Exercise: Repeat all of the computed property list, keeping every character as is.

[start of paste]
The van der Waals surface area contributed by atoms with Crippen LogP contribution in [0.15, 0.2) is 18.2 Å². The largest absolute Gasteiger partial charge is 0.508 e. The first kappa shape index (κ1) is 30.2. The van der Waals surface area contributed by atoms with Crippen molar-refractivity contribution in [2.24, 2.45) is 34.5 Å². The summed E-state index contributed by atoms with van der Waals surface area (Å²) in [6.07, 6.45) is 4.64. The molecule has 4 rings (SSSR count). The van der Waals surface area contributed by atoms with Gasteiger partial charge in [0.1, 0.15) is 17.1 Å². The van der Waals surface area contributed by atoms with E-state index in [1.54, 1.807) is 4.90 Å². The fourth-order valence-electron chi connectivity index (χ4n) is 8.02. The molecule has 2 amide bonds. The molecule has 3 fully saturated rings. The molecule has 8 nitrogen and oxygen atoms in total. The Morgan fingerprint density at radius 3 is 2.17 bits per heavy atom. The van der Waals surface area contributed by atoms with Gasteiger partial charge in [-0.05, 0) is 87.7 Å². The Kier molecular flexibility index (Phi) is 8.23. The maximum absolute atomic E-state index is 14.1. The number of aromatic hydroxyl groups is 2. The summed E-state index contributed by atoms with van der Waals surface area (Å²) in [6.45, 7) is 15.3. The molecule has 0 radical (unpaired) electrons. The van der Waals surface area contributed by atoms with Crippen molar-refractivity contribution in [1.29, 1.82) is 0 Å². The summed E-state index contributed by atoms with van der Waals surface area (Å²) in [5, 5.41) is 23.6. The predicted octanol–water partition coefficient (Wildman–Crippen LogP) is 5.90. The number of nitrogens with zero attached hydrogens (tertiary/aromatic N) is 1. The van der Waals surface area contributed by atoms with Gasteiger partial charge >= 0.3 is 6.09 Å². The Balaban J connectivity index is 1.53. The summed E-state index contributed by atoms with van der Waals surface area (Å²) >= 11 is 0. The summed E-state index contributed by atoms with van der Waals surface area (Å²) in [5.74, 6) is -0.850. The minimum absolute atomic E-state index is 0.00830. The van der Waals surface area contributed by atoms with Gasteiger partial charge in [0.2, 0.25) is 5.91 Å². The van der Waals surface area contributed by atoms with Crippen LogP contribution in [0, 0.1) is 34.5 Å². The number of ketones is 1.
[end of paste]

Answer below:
The van der Waals surface area contributed by atoms with Crippen LogP contribution in [0.15, 0.2) is 18.2 Å². The largest absolute Gasteiger partial charge is 0.508 e. The first kappa shape index (κ1) is 30.2. The van der Waals surface area contributed by atoms with Crippen molar-refractivity contribution in [2.24, 2.45) is 34.5 Å². The summed E-state index contributed by atoms with van der Waals surface area (Å²) in [6.07, 6.45) is 4.64. The molecule has 4 rings (SSSR count). The van der Waals surface area contributed by atoms with Gasteiger partial charge in [0.1, 0.15) is 17.1 Å². The van der Waals surface area contributed by atoms with E-state index in [1.54, 1.807) is 4.90 Å². The fourth-order valence-electron chi connectivity index (χ4n) is 8.02. The molecule has 2 amide bonds. The molecule has 3 fully saturated rings. The molecule has 8 nitrogen and oxygen atoms in total. The Morgan fingerprint density at radius 3 is 2.17 bits per heavy atom. The van der Waals surface area contributed by atoms with Gasteiger partial charge in [-0.05, 0) is 87.7 Å². The Kier molecular flexibility index (Phi) is 8.23. The maximum absolute atomic E-state index is 14.1. The number of aromatic hydroxyl groups is 2. The summed E-state index contributed by atoms with van der Waals surface area (Å²) in [6.45, 7) is 15.3. The molecule has 0 radical (unpaired) electrons. The van der Waals surface area contributed by atoms with Crippen molar-refractivity contribution in [1.29, 1.82) is 0 Å². The summed E-state index contributed by atoms with van der Waals surface area (Å²) in [5, 5.41) is 23.6. The predicted octanol–water partition coefficient (Wildman–Crippen LogP) is 5.90. The number of nitrogens with zero attached hydrogens (tertiary/aromatic N) is 1. The van der Waals surface area contributed by atoms with Gasteiger partial charge >= 0.3 is 6.09 Å². The Balaban J connectivity index is 1.53. The summed E-state index contributed by atoms with van der Waals surface area (Å²) >= 11 is 0. The summed E-state index contributed by atoms with van der Waals surface area (Å²) in [5.74, 6) is -0.850. The minimum absolute atomic E-state index is 0.00830. The van der Waals surface area contributed by atoms with Gasteiger partial charge in [0.2, 0.25) is 5.91 Å². The van der Waals surface area contributed by atoms with Crippen LogP contribution in [0, 0.1) is 34.5 Å². The number of ketones is 1.